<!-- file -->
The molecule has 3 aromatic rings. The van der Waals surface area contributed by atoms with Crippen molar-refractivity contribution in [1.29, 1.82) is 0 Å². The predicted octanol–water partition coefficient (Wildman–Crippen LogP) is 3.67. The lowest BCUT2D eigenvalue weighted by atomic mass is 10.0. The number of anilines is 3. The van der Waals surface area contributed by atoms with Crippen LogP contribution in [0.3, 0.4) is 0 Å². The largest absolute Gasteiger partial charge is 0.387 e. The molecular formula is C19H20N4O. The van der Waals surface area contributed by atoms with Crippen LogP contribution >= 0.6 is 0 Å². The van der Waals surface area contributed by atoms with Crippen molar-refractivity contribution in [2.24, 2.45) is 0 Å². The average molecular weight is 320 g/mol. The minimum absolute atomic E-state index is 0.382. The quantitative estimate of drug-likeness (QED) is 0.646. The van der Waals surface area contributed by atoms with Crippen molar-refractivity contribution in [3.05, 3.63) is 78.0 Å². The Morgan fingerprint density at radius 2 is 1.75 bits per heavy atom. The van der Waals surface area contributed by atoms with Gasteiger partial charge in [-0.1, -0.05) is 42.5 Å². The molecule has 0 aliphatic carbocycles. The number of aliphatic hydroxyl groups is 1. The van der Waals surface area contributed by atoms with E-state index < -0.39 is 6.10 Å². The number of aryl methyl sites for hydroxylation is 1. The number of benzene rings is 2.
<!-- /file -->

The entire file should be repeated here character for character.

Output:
The molecule has 3 aromatic rings. The van der Waals surface area contributed by atoms with Crippen molar-refractivity contribution in [1.29, 1.82) is 0 Å². The predicted octanol–water partition coefficient (Wildman–Crippen LogP) is 3.67. The lowest BCUT2D eigenvalue weighted by atomic mass is 10.0. The number of anilines is 3. The van der Waals surface area contributed by atoms with Crippen LogP contribution in [0.3, 0.4) is 0 Å². The largest absolute Gasteiger partial charge is 0.387 e. The molecular formula is C19H20N4O. The van der Waals surface area contributed by atoms with Crippen LogP contribution >= 0.6 is 0 Å². The van der Waals surface area contributed by atoms with Crippen molar-refractivity contribution in [2.24, 2.45) is 0 Å². The average molecular weight is 320 g/mol. The minimum absolute atomic E-state index is 0.382. The quantitative estimate of drug-likeness (QED) is 0.646. The van der Waals surface area contributed by atoms with Crippen molar-refractivity contribution in [3.05, 3.63) is 78.0 Å². The Morgan fingerprint density at radius 2 is 1.75 bits per heavy atom. The van der Waals surface area contributed by atoms with Gasteiger partial charge in [-0.1, -0.05) is 42.5 Å². The molecule has 0 aliphatic carbocycles. The number of aliphatic hydroxyl groups is 1. The van der Waals surface area contributed by atoms with E-state index < -0.39 is 6.10 Å². The number of aryl methyl sites for hydroxylation is 1. The number of benzene rings is 2.